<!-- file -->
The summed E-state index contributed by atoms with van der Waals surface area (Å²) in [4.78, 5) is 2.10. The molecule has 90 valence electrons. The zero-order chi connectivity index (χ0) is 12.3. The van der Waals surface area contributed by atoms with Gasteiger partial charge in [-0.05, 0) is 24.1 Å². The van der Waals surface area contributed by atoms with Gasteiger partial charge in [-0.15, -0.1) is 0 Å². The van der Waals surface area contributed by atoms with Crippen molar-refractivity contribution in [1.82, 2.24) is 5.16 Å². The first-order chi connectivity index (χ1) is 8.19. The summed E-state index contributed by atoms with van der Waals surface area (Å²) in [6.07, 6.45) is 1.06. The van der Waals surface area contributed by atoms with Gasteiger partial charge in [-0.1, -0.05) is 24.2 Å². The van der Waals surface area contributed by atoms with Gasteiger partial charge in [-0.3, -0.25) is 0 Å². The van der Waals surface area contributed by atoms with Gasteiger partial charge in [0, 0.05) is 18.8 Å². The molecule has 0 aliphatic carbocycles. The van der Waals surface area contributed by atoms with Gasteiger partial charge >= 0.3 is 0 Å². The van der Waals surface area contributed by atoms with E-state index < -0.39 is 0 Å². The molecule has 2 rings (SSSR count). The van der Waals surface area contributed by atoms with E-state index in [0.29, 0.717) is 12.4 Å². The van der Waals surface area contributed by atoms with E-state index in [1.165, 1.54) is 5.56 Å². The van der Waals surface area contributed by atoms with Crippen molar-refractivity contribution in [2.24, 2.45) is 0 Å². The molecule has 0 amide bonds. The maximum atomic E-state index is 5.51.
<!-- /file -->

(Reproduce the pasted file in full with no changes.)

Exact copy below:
The summed E-state index contributed by atoms with van der Waals surface area (Å²) in [4.78, 5) is 2.10. The molecule has 90 valence electrons. The zero-order chi connectivity index (χ0) is 12.3. The van der Waals surface area contributed by atoms with Gasteiger partial charge in [-0.05, 0) is 24.1 Å². The van der Waals surface area contributed by atoms with Gasteiger partial charge in [-0.15, -0.1) is 0 Å². The van der Waals surface area contributed by atoms with Crippen molar-refractivity contribution in [1.82, 2.24) is 5.16 Å². The first-order chi connectivity index (χ1) is 8.19. The summed E-state index contributed by atoms with van der Waals surface area (Å²) in [6.07, 6.45) is 1.06. The van der Waals surface area contributed by atoms with Gasteiger partial charge in [-0.1, -0.05) is 24.2 Å². The van der Waals surface area contributed by atoms with Gasteiger partial charge in [-0.3, -0.25) is 0 Å². The van der Waals surface area contributed by atoms with Gasteiger partial charge in [0, 0.05) is 18.8 Å². The molecule has 0 aliphatic carbocycles. The van der Waals surface area contributed by atoms with Gasteiger partial charge >= 0.3 is 0 Å². The van der Waals surface area contributed by atoms with E-state index < -0.39 is 0 Å². The molecule has 2 rings (SSSR count). The van der Waals surface area contributed by atoms with E-state index in [0.29, 0.717) is 12.4 Å². The van der Waals surface area contributed by atoms with E-state index in [1.165, 1.54) is 5.56 Å². The van der Waals surface area contributed by atoms with Crippen molar-refractivity contribution in [2.24, 2.45) is 0 Å². The molecule has 0 amide bonds. The maximum atomic E-state index is 5.51.